I used to use avatars but when it came to promote my own work it became odd and difficult especially in my home town at book signings when thousands of former pupils and their parents know me as someone with a different name. So I use Geoff Nelder.

I know Sally isn't really Sally, Sam isn't Sam, Stark isn't Stark, Blunt isn't Blunt (for several months), Del is Derek... It gets confusing.

Actually I'm not Geoff.
I was christened Godfrey, but like Sam whose birth name didn't grow on her, no one calls me that. My dad and family call me Goff, my  friends at university onwards call me Geoff. When my wife's parents sent wedding invites to my family they had no idea who the Geoff was that they were being invited to up t'North to see get wed!

A rose etc
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SamLeeFreak
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« Reply #25 on: December 14, 2007, 11:27:50 AM »

*lol*

Those poor confused in-laws!  santa_cheesy
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« Reply #26 on: December 24, 2007, 08:01:39 AM »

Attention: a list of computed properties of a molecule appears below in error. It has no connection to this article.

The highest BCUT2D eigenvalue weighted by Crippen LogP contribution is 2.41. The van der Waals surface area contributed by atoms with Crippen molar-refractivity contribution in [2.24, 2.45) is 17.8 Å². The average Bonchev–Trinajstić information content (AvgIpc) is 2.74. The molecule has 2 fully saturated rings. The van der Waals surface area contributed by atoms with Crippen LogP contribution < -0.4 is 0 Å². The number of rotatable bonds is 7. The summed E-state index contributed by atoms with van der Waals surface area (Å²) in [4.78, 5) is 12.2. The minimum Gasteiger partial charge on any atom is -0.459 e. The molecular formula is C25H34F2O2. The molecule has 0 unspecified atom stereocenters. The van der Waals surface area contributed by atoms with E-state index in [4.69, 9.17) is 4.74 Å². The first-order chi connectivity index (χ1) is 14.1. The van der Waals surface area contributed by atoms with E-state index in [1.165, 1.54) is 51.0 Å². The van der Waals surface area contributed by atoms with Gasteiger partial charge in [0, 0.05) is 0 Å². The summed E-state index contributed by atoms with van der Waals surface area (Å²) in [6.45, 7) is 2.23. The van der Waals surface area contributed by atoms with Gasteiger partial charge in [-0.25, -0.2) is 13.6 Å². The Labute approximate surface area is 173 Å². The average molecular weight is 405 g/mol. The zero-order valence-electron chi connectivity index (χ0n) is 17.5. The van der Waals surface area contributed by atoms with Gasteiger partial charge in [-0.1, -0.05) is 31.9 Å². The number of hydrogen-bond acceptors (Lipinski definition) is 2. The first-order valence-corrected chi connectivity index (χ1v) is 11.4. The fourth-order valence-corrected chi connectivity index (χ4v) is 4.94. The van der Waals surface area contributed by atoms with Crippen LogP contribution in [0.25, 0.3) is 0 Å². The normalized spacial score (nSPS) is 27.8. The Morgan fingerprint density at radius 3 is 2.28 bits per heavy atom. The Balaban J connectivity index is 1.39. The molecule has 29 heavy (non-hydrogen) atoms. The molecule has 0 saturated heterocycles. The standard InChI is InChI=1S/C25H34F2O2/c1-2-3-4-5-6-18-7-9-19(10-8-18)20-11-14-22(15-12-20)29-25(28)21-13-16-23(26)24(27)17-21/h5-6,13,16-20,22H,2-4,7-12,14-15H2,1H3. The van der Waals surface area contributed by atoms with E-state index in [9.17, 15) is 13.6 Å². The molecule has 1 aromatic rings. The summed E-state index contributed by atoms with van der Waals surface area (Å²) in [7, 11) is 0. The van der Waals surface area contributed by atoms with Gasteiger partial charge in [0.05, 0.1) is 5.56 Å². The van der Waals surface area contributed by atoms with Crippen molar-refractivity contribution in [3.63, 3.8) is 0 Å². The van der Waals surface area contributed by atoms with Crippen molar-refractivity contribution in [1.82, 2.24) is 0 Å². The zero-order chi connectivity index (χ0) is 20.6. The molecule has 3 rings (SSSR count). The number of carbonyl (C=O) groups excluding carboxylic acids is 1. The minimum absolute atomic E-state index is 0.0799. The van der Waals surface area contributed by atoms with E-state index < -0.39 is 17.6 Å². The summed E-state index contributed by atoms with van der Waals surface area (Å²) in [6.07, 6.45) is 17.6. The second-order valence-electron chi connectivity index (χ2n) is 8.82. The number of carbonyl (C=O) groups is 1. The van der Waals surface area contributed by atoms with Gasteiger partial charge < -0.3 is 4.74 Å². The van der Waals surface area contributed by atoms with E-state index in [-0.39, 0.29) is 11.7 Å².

Okay, I could really use some advice if anyone can give it. I've been doing some freelance writing for a local magazine, and I met the editor for the first time today. (Previously we've only communicated via phone or email.) We were meeting to discuss some writing tips that he had given during the magazine's editorial meeting (which I was unable to attend due to a baby-sitting conflict). Basically, we talked for about thirty minutes about how to be a better writer. No, scratch that. He talked for thirty minutes about how to be a better writer, much of which did not pertain to me because I already incorporate it in my writing. And then, out of nowhere, he started attacking the two of the three stories I had written for the current issue. He actually called them "crap". I wanted to cry. I did exactly as I was instructed, with a lot of headache in the process because he didn't properly convey to me what he wanted! One of the two stories he said he dropped from the publication entirely because it was just a bad, overdone topic (getting fit for the New Year). But this story was freaking ASSIGNED to me! I spent countless hours interviewing and researching for a story that's just going to be dropped? Why in the hell would you assign a story to someone if you thought it was a bad idea to begin with?! Basically, when I left the magazine office, I just felt like I had been beaten up. And I don't know if the editor was TRYING to be mean, or if he just doesn't know the proper way to give constructive criticism, but it was really, really, really hard. I felt humiliated. I'm tearing up right now just thinking about it.